An Abundance of Sunshine

My husband and i were visiting Phoenix for the first time. It was exactly 5 years ago this month, and i came to town to interview with the Foothills search committee. They flew him out too, which told me a couple of things about this church, where i am still blessed to serve. 1–they were pretty interested in calling me as their pastor, based on the phone interview. 2–they were ready to start making some concrete decisions and get moving toward their future. 3–they understood that my spouse played an important role in my sense of calling. and 4–they were unfailingly generous. Five years later, i’m happy to report that all these things proved, and remain to be, true of Foothills Christian Church.

But back to that first morning. Because of the time change, and the crazy-early summer sunrise in the desert, we were awake at about 5:30. I walked over to the window to assess the day. Our luggage, sadly, had not arrived with us the night before (in case you are wondering..Delta. Bluegrass Airport. Lexington, KY)  but i was hopeful that it was waiting for us at the front desk. I peeled back a little of the curtain to see what sort of day i’d be dressing for, provided i had some wardrobe choices again. Jeremy glanced up from the bed and saw only the gauzy sheer curtain that all hotels use to filter the light–if you don’t want to entirely do the blackout curtain thing.

“Is it cloudy out?” he muttered, still half asleep. Meanwhile, i was squinting in pain. Blazing rays greeted me, just beyond that gauzy filter, and I was essentially blinded as i turned back into the dim room. “It’s pretty *^%$&*#@ not cloudy!” I replied.

To this day–5 years later–that is still the weather report that we share on any given morning. Of course, Arizona has the occasional rainy, smoggy, or smoke-filled day. But unless you hear otherwise, you can be sure in most any time of year that the weather channel will promise you “An abundance of sunshine…” and deliver. Or, as we translate it in our house–pretty *^%$&*#@  not cloudy!”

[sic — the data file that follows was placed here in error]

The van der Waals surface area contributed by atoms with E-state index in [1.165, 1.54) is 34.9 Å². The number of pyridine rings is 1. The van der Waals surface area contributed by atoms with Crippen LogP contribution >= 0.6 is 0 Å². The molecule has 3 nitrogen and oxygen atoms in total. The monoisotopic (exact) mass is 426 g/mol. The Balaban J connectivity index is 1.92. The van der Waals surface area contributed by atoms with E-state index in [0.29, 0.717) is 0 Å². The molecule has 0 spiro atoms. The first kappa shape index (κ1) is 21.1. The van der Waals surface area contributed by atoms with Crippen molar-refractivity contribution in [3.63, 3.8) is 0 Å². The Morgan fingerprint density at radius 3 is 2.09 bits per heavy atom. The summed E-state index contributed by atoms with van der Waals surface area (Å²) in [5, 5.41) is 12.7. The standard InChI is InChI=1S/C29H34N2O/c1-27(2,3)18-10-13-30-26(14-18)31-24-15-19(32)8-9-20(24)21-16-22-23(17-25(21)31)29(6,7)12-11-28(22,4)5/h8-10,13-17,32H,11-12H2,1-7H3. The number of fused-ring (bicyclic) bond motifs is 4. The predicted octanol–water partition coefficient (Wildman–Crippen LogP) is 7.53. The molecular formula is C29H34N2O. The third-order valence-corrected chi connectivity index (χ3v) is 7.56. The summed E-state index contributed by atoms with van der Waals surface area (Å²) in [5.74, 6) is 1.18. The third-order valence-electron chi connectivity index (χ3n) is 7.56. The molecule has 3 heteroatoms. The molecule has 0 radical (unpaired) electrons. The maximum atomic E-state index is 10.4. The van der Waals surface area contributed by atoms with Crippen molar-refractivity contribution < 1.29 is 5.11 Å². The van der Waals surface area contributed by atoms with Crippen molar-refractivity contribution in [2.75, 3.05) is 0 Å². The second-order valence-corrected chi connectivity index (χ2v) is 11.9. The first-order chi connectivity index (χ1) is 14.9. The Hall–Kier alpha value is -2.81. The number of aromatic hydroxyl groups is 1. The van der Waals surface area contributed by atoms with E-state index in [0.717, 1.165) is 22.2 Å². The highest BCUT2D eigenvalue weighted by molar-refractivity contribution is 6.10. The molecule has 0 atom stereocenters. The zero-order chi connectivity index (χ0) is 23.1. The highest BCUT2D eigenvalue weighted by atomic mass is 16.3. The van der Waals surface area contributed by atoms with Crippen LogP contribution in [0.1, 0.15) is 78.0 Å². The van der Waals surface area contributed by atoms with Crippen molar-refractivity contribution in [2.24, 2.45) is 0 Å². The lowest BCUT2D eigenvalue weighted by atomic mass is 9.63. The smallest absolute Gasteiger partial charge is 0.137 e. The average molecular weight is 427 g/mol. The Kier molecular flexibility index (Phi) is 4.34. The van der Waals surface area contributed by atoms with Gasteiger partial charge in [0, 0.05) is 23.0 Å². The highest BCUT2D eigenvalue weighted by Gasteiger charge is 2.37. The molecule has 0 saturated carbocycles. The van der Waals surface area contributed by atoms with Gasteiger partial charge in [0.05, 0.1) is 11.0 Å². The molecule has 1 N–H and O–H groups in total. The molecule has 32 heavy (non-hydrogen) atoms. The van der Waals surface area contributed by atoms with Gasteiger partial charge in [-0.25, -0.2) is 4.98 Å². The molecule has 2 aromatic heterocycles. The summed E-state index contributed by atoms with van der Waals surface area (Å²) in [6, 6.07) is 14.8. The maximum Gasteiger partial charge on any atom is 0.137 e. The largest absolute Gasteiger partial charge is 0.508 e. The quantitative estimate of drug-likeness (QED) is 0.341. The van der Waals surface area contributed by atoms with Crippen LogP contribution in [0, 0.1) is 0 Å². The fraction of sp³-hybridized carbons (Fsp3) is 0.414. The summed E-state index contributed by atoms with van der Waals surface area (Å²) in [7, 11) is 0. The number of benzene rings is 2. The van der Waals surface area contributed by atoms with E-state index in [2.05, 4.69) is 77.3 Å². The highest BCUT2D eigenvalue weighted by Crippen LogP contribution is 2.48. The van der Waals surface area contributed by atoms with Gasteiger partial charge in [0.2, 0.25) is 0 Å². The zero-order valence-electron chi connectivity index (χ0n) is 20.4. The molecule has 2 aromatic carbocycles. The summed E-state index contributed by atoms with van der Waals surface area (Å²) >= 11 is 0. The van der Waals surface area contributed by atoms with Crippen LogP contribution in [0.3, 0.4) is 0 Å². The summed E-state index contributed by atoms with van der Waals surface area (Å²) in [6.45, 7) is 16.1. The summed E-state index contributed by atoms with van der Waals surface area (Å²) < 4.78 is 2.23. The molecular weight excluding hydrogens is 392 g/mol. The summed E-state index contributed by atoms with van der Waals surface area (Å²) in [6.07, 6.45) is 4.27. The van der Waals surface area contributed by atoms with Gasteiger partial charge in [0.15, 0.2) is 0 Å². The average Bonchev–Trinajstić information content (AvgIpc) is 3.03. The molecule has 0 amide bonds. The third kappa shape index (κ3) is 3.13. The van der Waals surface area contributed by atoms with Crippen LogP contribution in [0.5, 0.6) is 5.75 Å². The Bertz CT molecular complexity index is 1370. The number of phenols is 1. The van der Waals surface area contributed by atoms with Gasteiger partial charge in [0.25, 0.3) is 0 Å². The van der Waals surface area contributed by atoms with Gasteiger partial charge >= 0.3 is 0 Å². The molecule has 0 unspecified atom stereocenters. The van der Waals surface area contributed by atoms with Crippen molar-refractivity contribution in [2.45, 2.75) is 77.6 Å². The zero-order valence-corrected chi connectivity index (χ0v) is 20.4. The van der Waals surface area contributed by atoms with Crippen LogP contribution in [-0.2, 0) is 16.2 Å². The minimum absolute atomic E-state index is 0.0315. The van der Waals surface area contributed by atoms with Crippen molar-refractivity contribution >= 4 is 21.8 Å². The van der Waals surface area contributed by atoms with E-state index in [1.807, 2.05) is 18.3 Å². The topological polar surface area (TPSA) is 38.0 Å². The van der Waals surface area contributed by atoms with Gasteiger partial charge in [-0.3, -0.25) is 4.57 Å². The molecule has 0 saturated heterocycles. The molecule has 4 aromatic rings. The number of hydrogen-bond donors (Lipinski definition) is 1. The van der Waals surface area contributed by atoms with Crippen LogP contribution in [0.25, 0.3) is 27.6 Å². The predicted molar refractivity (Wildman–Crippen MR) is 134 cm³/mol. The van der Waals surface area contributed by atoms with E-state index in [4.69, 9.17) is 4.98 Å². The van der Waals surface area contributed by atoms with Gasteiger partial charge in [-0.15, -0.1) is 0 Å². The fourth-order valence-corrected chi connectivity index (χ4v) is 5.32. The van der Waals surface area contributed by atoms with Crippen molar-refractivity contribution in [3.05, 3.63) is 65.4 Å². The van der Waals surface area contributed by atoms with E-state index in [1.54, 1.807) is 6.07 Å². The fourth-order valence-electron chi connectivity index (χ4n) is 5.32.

To me, “abundance” means more than you could ever use or want.  And in July and August, it sure feels that way. But abundance also means enough. Enough to enjoy without anxiety that it may soon be gone. Enough to be content with the moment, rather than trying to cling to it, own it, bottle it up and save for some later purpose.

Abundance is enough to share.

Now, if you are like me, when you think about “sharing sunshine,” you think of people who make you want to throw up a little bit. Hallmark cards with rainbows and kittens. Morning fluff-show hosts. (otherwise known as “news” anchors, but you know…)  Living in the desert though, I’ve come to appreciate sunshine for the life-giving natural resource that it is. Though uncomfortable and even dangerous in the dead summer, it nurtures all that will break forth in autumn, spring, and even winter. And, well.. it just makes you HAPPY! This is the land of perpetual vacation. Hard to get work done? Sometimes.  But it is also hard to get discouraged about little things, and that is good news. With such an abundance of light and life in your surroundings, work does not feel like work, and a bad day is at least a bad day spent in warmth and beauty.